After a second look through the images I shot the other day I decided to do a bit of editing. A few tweaks later I suddenly liked a few more of the shots a lot better and decided to include them in the article. This is the great benefit to using Post processing image editing software.In this shot I got a bit more depth of field and it was the vibrant colour that brought me back to it.  The light and fog in the open meadow in the background is the intended subject like a portal.   However, the post with the barbed wire is what draws the eye first bisecting the water and leading to the lit meadow. There is not enough light on the water but what is there is a nice counter balance to the meadow tone. The light in the meadow is also a nice counterpoint to the thick foliage framing it. The colours are vibrant in spite of the low light conditions. The shot is slightly side lit by a cloud covered western sun. At 1/30sec shutter speed I am surprised I was steady enough to focus this hand held shot.images © RebelOptics

Slight depth of field with an 18-55 zoom lens.

Exposure time: 1/30sec Aperture: f/4.5 ISO: 800 Focal length: 18mm

This image required a little post processing.  I made a slight adjustment to the exposure tone curves and tried to adjust for the over exposure spike in the histogram.

Such vibrant colour captured by ISO 800 only slight editing.

From the histogram I can see some blue spectrum over exposure. Perhaps white balance is off or I simply over exposed the shot a bit. I could further adjust the exposure compensation to lessen this spike and maybe pick up some background details in the meadow. Below is the shot with some exposure compensation and I switched the white balance to cloudy setting instead of auto. At some point you have to stop changing stuff so you don’t loose the whole simplicity or character of the shot. The edited shot below does look more natural, less blue.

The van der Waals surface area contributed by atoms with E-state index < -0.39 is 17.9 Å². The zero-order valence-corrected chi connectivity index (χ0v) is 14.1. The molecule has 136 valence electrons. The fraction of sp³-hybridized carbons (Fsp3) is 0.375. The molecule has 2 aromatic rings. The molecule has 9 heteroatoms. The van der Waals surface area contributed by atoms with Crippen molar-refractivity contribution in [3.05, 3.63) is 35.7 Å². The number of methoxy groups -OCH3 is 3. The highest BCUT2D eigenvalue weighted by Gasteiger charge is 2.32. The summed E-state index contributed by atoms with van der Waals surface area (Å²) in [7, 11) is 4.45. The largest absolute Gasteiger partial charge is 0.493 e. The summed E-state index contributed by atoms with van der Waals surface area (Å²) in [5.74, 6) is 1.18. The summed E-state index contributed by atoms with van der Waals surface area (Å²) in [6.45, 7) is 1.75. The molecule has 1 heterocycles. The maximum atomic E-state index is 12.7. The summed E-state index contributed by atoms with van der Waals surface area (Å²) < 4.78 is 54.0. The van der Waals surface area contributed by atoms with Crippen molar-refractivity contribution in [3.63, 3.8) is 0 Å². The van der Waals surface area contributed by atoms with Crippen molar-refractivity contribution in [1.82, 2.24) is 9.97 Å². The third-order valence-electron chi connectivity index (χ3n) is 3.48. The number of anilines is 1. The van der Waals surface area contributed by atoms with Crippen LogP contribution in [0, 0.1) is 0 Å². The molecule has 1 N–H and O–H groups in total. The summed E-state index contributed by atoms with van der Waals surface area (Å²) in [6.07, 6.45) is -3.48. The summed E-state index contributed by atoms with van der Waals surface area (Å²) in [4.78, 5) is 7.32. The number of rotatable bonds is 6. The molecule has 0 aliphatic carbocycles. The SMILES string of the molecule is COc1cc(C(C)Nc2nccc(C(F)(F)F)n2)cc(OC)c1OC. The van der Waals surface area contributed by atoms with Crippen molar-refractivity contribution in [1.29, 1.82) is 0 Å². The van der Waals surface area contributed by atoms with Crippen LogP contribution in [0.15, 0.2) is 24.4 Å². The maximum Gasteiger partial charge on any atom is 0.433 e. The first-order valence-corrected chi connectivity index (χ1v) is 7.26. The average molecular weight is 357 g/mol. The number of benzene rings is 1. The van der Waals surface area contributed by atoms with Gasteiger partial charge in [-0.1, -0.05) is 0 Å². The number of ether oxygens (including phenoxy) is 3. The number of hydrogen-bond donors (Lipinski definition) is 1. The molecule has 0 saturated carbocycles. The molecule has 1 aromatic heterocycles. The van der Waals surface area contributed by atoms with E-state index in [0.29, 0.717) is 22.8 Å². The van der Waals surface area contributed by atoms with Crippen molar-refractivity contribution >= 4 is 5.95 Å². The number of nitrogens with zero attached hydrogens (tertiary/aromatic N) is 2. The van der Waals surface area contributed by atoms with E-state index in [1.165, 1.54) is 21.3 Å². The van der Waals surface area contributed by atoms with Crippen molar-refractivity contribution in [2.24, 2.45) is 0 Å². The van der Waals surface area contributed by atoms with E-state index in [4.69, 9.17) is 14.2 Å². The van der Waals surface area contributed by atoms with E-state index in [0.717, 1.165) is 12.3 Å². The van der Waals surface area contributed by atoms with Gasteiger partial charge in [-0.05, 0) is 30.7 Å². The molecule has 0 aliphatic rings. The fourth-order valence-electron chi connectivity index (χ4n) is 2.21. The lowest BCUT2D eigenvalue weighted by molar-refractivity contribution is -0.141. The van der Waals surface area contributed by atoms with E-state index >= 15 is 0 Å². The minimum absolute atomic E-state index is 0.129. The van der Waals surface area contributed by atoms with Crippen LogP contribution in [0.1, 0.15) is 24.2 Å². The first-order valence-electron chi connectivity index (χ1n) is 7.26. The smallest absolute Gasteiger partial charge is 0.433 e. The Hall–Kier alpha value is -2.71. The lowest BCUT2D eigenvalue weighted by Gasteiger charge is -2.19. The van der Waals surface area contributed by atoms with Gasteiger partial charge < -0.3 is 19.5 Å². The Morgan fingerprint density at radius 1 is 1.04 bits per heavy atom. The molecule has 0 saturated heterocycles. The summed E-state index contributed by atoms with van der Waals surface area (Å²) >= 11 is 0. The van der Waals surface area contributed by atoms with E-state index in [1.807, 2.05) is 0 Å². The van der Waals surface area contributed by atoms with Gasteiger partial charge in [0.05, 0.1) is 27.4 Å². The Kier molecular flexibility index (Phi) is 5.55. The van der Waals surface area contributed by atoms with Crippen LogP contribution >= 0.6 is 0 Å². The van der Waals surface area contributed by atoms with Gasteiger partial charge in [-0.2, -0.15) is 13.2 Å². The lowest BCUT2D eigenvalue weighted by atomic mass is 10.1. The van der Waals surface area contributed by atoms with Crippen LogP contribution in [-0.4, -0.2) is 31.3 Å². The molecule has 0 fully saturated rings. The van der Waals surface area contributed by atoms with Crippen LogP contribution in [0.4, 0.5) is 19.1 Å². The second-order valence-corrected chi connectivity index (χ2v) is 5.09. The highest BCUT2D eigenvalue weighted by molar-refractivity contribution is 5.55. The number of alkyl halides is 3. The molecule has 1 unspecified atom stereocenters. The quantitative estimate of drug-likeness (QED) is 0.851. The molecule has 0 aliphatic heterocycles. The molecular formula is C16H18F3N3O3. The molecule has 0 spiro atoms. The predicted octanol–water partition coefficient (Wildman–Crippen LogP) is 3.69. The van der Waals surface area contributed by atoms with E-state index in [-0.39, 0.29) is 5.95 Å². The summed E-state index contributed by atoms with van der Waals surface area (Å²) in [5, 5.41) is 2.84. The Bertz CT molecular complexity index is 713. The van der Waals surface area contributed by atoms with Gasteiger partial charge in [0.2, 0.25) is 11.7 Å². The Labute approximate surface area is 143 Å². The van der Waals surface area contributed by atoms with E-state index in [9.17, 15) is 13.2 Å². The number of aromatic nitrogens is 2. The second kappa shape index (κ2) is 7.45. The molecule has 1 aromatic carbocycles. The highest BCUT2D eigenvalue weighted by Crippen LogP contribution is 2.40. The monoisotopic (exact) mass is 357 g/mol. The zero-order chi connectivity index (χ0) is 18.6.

adjusted exposure compensation and white balance settings.

This brings out more colour in the background meadow. The barbed wire is slightly less blue. I still like the first image though.

The next images below were taken 2 days later with morning sunshine and a dusting of snow in the forest. I used my 18-55mm zoom lens with camera in Aperture priority mode.

The first image I shot  directly into the sun and over exposed it.  Initially I couldn’t see the detail in the trees above the creek in the right background of the frame. A huge spike on the right side of histogram. I then adjusted the exposure compensation slider and tweaked the tone curves and I really like the result. Light is clearly the subject of this shot. I made good use of the rule of 3rds to frame the light in the shot.

an over exposed image corrected

Exposure time: 1/125sec Aperture: f/10 ISO: 100

I barely touched the tone curves after adjusting the exposure compensation. the banks of the creek balance the shot diagonally. The light reflected on the water lead the eye into the area in the background that is now visible due to the correction.

lowered the spike that was at right side of histogram

Light leading to the bridge

Exposure time: 1/200sec Aperture: f/5.6 ISO: 100 Focal length: 27mm

In this shot we have a return to the bridge. This time I shot toward the morning sunlight. I used the tree in the right foreground to shade the lens so I didn’t over expose the image. I think this shot shows some improvement through this article with vibrant colour and detail. I did very little editing on this. I like how the shadow from the bridge balances the tree in foreground.  There is good depth of field as I can see the leaves and forest in the right  background 3rd of the shot.  Clearly I have a thing for foot bridges and streams.

The next image is posted as I shot it. The tone curves were spot on as is. Other than converting the RAW file to jpeg so it was bandwidth friendly I made no changes. Some how shooting into the sun didn’t over expose the shot. The shadows cast across the path by the side lighting from the sun really help with the diagonal balance of the frame. The eye naturally goes to the sun in the top left but the path provides balance with the bright snow.

Exposure time: 1/320sec Aperture: f/7.1 ISO: 100 Focal length: 18mm

Light illuminates the path

Below is how it loaded into my editing software. It may be possible I am getting better.

No edit needed.

     I learned a lot shooting natural light in difficult forest conditions.  The Last couple images had better shutter speed and exposure settings and required less post processing.  I encourage others to shoot light as there subject in a compositional way. Also converting several images to black and white really simplified the composition of a shot. It became easier to just observe the light and dark balance in a shot.  I think my final few shots taken in the snow with better light show an improvement in my understanding of the exposure triangle.  I can’t wait until my next photographic outing where I harvest images from a seemingly mundane scene and edit them in high end software to discover a deeper meaning through simplicity of form and light.